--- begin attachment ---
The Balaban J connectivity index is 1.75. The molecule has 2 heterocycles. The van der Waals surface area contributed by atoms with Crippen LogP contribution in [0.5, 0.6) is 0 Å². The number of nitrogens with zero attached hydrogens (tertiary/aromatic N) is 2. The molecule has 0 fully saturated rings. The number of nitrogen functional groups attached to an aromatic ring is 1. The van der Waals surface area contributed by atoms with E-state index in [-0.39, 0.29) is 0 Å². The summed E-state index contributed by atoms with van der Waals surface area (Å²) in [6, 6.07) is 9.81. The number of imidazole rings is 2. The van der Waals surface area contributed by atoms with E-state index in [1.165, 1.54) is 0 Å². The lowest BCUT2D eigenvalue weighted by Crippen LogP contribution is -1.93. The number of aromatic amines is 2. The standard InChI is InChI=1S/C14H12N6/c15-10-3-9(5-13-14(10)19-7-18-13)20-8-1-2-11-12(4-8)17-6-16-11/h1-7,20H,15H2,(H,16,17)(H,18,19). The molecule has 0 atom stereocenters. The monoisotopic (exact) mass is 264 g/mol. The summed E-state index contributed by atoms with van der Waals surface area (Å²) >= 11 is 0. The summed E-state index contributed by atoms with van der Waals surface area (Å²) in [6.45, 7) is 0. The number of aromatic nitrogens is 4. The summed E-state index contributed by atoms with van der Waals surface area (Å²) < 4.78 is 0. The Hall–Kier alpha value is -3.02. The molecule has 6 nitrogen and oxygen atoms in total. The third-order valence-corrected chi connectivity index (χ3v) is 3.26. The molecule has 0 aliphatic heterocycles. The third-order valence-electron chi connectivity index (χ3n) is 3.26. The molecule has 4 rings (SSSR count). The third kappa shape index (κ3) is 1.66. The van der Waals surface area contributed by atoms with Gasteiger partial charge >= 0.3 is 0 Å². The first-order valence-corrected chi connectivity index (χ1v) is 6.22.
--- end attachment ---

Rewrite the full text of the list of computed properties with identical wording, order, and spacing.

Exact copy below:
The Balaban J connectivity index is 1.75. The molecule has 2 heterocycles. The van der Waals surface area contributed by atoms with Crippen LogP contribution in [0.5, 0.6) is 0 Å². The number of nitrogens with zero attached hydrogens (tertiary/aromatic N) is 2. The molecule has 0 fully saturated rings. The number of nitrogen functional groups attached to an aromatic ring is 1. The van der Waals surface area contributed by atoms with E-state index in [-0.39, 0.29) is 0 Å². The summed E-state index contributed by atoms with van der Waals surface area (Å²) in [6, 6.07) is 9.81. The number of imidazole rings is 2. The van der Waals surface area contributed by atoms with E-state index in [1.165, 1.54) is 0 Å². The lowest BCUT2D eigenvalue weighted by Crippen LogP contribution is -1.93. The number of aromatic amines is 2. The standard InChI is InChI=1S/C14H12N6/c15-10-3-9(5-13-14(10)19-7-18-13)20-8-1-2-11-12(4-8)17-6-16-11/h1-7,20H,15H2,(H,16,17)(H,18,19). The molecule has 0 atom stereocenters. The monoisotopic (exact) mass is 264 g/mol. The summed E-state index contributed by atoms with van der Waals surface area (Å²) >= 11 is 0. The summed E-state index contributed by atoms with van der Waals surface area (Å²) in [6.45, 7) is 0. The number of aromatic nitrogens is 4. The summed E-state index contributed by atoms with van der Waals surface area (Å²) < 4.78 is 0. The Hall–Kier alpha value is -3.02. The molecule has 6 nitrogen and oxygen atoms in total. The third-order valence-corrected chi connectivity index (χ3v) is 3.26. The molecule has 0 aliphatic heterocycles. The third-order valence-electron chi connectivity index (χ3n) is 3.26. The molecule has 4 rings (SSSR count). The third kappa shape index (κ3) is 1.66. The van der Waals surface area contributed by atoms with Gasteiger partial charge >= 0.3 is 0 Å². The first-order valence-corrected chi connectivity index (χ1v) is 6.22.